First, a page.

Jump and the Net Will Appear

When I moved to America in 1994, I was a bride of two weeks. I lived on campus at Northern Illinois University with my husband while he completed his undergrad. That year I began wearing the hijab, or the head scarf that many of my fellow Muslim women wear.
After we left NIU, I continued to hold onto this facet of my faith. I wore the hijab with diligence while I interned at Chicago Public Radio and even as I had my first child in 1997. Soon after, I began working full-time at an internet consultancy. I was one of the few people who had a family to rush home to after work. I was one of two people who sounded different when I spoke. I was one of the ones who didn't head out for drinks after hours, because it was against my religious beliefs.
Wanting to fit in and to forge friendships that lasted beyond the eight-hour workday, I began to view the hijab as a symbol of what stood in the way. Over the next few months, I gave up wearing it while on the commute on the train into Chicago. Soon, it came off completely. The Islamically appropriate loose clothes I wore gave way to more form-fitting outfits. I felt comfortable with this new style. But when my boss told me that I'd done the right thing because the hijab posed an invisible barrier between me and our team, it stung.
Happily, I realized that the people who had chosen to be my friends at work while I wore the hijab were the same people who continued to be my friends. Perhaps wearing or discarding the hijab didn't impact my relationships after all.
Over the next decade or so, I ran my own business and did many public speaking engagements. All the while, the hijab stayed off. I told myself that I was a more approachable ambassador of my faith if I didn't wear it. If people had questions about Islam, they would be more comfortable approaching me without the hijab. I noticed that no one knew I was a Muslim unless I brought it up, and my justification for not wearing the hijab began to feel hollow.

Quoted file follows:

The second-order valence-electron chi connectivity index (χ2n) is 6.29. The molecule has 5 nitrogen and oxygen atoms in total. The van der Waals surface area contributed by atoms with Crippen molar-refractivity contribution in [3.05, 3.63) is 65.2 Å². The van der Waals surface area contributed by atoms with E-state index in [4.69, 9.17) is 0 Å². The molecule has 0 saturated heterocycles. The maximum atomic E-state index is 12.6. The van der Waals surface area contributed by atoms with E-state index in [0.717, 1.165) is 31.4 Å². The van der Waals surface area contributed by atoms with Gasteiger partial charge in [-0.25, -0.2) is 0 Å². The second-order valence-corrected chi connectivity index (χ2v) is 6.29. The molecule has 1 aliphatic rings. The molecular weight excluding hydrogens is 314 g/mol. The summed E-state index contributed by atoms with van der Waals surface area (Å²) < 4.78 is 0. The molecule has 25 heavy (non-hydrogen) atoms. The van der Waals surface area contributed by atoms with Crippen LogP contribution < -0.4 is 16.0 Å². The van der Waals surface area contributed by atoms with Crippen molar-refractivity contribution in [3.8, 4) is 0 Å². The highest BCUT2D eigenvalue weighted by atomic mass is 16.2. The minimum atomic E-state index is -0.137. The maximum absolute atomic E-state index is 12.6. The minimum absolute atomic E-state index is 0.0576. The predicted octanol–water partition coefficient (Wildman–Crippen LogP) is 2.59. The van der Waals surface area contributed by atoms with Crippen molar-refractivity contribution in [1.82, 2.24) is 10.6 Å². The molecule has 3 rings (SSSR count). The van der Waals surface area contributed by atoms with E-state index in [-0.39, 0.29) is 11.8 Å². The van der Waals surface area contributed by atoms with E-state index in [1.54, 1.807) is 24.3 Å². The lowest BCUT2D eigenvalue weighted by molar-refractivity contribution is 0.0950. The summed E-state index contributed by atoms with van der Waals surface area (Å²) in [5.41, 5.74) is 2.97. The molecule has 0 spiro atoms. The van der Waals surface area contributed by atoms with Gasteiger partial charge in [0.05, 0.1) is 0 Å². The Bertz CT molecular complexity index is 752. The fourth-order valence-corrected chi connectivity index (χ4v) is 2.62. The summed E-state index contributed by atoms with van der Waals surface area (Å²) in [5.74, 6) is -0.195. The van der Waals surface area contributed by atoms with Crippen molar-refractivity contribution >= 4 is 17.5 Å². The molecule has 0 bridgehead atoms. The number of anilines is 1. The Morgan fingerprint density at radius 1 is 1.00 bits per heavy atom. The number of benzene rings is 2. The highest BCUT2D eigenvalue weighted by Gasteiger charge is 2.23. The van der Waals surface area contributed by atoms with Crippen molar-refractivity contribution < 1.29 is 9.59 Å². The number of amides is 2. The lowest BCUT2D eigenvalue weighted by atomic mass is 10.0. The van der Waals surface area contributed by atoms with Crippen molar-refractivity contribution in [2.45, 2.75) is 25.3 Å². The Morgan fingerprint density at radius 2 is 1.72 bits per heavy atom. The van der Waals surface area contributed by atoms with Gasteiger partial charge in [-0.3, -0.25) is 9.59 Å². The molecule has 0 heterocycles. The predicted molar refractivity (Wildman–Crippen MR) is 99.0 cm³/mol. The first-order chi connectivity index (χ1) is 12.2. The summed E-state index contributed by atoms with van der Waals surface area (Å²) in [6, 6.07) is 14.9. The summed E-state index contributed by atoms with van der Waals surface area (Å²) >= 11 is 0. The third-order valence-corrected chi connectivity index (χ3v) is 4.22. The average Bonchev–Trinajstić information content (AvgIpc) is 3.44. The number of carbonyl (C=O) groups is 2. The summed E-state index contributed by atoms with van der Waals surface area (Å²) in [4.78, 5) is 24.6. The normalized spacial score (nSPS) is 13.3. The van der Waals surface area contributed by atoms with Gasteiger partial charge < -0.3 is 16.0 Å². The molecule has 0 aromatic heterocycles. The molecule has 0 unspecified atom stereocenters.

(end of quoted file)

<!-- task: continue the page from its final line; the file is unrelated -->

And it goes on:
In 2011, I completed my masters from Northwestern and decided to build a career in corporate America. This was also the year that I decided to adopt the hijab once again in my own life. I hesitated with what to do at work. I decided I would only wear it outside of work. I thought the hijab could be a strike against me, especially in PR, where image was everything.
But as I reconnected more strongly than ever with my faith, I felt cowardly for hiding my beliefs.
I found the courage to lean in and to wear the hijab in public, at interviews and, if hired, at work. Didn't my faith teach me that as long as we worked hard, bounties came from our Benefactor? I began interviewing with the hijab on. Within weeks I landed my dream job. I wore the hijab with pride.
I recently changed my LinkedIn photograph to a smiling woman in hijab. Am I afraid that future employers may judge me and disregard my potential worth? Certainly. But leaning in takes courage. It is about risk. And I've decided to take one.

(Originally published on LeanIn.org